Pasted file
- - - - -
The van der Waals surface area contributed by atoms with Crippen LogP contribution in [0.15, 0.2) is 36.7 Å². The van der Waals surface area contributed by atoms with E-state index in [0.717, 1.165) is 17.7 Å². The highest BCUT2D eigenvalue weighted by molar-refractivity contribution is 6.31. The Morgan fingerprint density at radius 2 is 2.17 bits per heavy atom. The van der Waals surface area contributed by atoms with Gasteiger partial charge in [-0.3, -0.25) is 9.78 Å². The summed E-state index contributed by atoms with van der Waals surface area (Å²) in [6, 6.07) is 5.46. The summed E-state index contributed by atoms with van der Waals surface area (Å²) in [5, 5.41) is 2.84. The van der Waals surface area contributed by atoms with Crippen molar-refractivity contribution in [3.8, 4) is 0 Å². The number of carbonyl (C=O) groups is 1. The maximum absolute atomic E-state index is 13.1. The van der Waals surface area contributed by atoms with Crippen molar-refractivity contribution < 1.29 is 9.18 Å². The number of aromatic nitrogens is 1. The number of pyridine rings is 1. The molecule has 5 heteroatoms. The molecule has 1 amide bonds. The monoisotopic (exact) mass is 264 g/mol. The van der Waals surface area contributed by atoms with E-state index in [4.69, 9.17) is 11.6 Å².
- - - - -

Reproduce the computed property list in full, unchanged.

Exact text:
The van der Waals surface area contributed by atoms with Crippen LogP contribution in [0.15, 0.2) is 36.7 Å². The van der Waals surface area contributed by atoms with E-state index in [0.717, 1.165) is 17.7 Å². The highest BCUT2D eigenvalue weighted by molar-refractivity contribution is 6.31. The Morgan fingerprint density at radius 2 is 2.17 bits per heavy atom. The van der Waals surface area contributed by atoms with Gasteiger partial charge in [-0.3, -0.25) is 9.78 Å². The summed E-state index contributed by atoms with van der Waals surface area (Å²) in [6, 6.07) is 5.46. The summed E-state index contributed by atoms with van der Waals surface area (Å²) in [5, 5.41) is 2.84. The van der Waals surface area contributed by atoms with Crippen molar-refractivity contribution in [3.8, 4) is 0 Å². The number of carbonyl (C=O) groups is 1. The maximum absolute atomic E-state index is 13.1. The van der Waals surface area contributed by atoms with Crippen molar-refractivity contribution < 1.29 is 9.18 Å². The number of aromatic nitrogens is 1. The number of pyridine rings is 1. The molecule has 5 heteroatoms. The molecule has 1 amide bonds. The monoisotopic (exact) mass is 264 g/mol. The van der Waals surface area contributed by atoms with E-state index in [4.69, 9.17) is 11.6 Å².